I get it now...

A project log for TP4000ZC Serial DMM Adapter

USB adapter for cheap RS232 DMMs that translates into a "sane" serial protocol

ted-yapoTed Yapo 08/23/2016 at 16:060 Comments

It's funny how a few days after you "finish" a project, you realize all the mistakes you made. Since I've started documenting projects as I go, you, dear reader, get to watch me stumble :-)

I realized last night why the serial adapter cable supplied with the meter is made the way it is, and how to get my original PC-only code to work correctly, so this adapter is not strictly necessary to operate these meters for programmed measurement. But, you still need a USB-to-serial adapter, and I thought of an enhancement for this design that I still think makes it worth using.

Flow Control

First, here's the diagram of the meter cable again. For the moment, ignore the right side of the figure.

The meter has an opto-isolator inside that "shorts" the two wires going into the serial cable shell to pull the RD line up to a logical zero (crazy RS232 inverted levels). When the isolator is off, the RD line is pulled down to a logical one by a 1k resistor to the TD line, which is not used for data within the meter's protocol. This is a neat trick in that it preserves isolation between the meter and the serial port, but as I realize now, it's actually more than that. If you de-assert DTR, the data stops flowing. It might stop in the middle of a character, but when you start it back up, the receiver will regain sync on the next 14-byte packet. Using this, PC-based code can prevent buffering issues by only asserting DTR to take a measurement, then de-asserting again to stop the flow.

I'll have to go back to the description and other logs and edit the places where I said it was impossible to ensure correct data without some kind of adapter, because it's certainly possible, and not even very difficult.

Testing the idea

So, this brings us to the right side of the figure. I think with a simple test jig, the original buffering problem can be replicated, and the software-only fix tested. Here's a picture of the assembled test jig, which sits in between the meter cable and a USB-to-serial adapter:

As shown in the schematic, the RD, TD, and DTR lines are pass-through so the meter works as usual. The RTS and CTS line are connected as a loop-back, so that code on the PC can assert RTS, then know when the line has actually been asserted by reading CTS. The RTS line and signal ground are connected to the meter's inputs on the "voltage" setting. To test PC-only code reading the meter, you can do the following:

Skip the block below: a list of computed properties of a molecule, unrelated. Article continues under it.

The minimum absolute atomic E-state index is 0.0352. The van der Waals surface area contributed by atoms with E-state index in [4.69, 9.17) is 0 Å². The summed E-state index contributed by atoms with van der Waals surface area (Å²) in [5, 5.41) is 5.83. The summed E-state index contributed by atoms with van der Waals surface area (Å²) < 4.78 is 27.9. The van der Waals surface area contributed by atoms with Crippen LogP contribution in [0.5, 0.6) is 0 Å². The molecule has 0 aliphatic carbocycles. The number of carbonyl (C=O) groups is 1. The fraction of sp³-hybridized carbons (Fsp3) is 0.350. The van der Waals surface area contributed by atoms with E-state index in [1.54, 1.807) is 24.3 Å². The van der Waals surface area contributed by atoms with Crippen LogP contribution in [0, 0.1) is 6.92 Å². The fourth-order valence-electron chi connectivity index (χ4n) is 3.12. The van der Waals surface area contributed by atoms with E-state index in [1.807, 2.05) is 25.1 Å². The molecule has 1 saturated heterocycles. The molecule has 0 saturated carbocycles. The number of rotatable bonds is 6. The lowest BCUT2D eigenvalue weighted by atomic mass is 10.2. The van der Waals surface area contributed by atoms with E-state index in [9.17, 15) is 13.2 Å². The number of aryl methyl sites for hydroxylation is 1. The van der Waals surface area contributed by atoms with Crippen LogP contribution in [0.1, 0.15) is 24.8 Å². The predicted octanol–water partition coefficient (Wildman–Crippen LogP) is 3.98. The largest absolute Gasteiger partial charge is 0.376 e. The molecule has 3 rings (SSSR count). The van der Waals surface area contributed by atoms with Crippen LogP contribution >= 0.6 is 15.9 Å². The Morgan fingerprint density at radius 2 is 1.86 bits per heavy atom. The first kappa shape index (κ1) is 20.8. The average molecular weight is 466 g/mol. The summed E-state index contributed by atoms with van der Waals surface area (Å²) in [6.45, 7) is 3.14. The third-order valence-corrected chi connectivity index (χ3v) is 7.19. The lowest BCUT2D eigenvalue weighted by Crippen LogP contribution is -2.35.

1. set RTS either asserted/de-asserted
  2. poll CTS until it shows that RTS has actually been set
  3. read the meter using a candidate protocol
  4. check if the meter voltage reading reflects the known state of RTS (i.e., did we get stale data?)

I ordered another meter for longer-term testing (and general use, since I typically have the first two in a dedicated testing setup for the forseeable future). When it comes later in the week, I can try this out. I'll put the PC-based C++ meter reading code in the GitHub repo, too.

Device Enumeration

So, what can the adapter do? Obviously, translation from LCD-segment maps to human-readable ASCII is still convenient to have in the adapter rather than on the PC side. You also need some kind of USB adapter to use these meters with a PC, too, and the adapter fits that role well. I think there's another enhancement that makes sense. One of the problems with many USB-to-serial adapters is that they end up mapped to different devices (linux) or ports (Windows) depending on when/where you plug them in. For tests with multiple meters (I'm currently using two of them), this is a real pain: each time you re-arrange the test setup, you need to check which device the meters came up as. Although some USB-to-serial bridge chips have a user-settable serial number which can be used to correctly map each port as it is connected, many (including the ones I have) do not. So, adding a mapping/discovery protocol to the adapter would make it pretty useful.

Since the CH340 bridge used in many cheap arduino nano clones doesn't have a settable serial number, a discovery protocol has to be used over the serial port itself. My approach will be to have the linux udev system map aliases for detected CH340's to devices of the form "/dev/ttyCH340_X" with X being "0", "1", etc. Software on each adapter will respond to the new 's' command to return a string of the form "METER-ADAPTER-NNNN" with "NNNN" being a unique serial number. A program using the meter(s) can then call a python library which will scan through the CH340 devices and enumerate all the attached adapters.

Over-Range Indication

The meters are auto-ranging, but on current settings, they need to be manually set to uA, mA, or A ranges. Exceeding the current on any particular range produces an "0.L" display on the meter, which the adapter doesn't currently decode. I'll add that as an enhancement, too.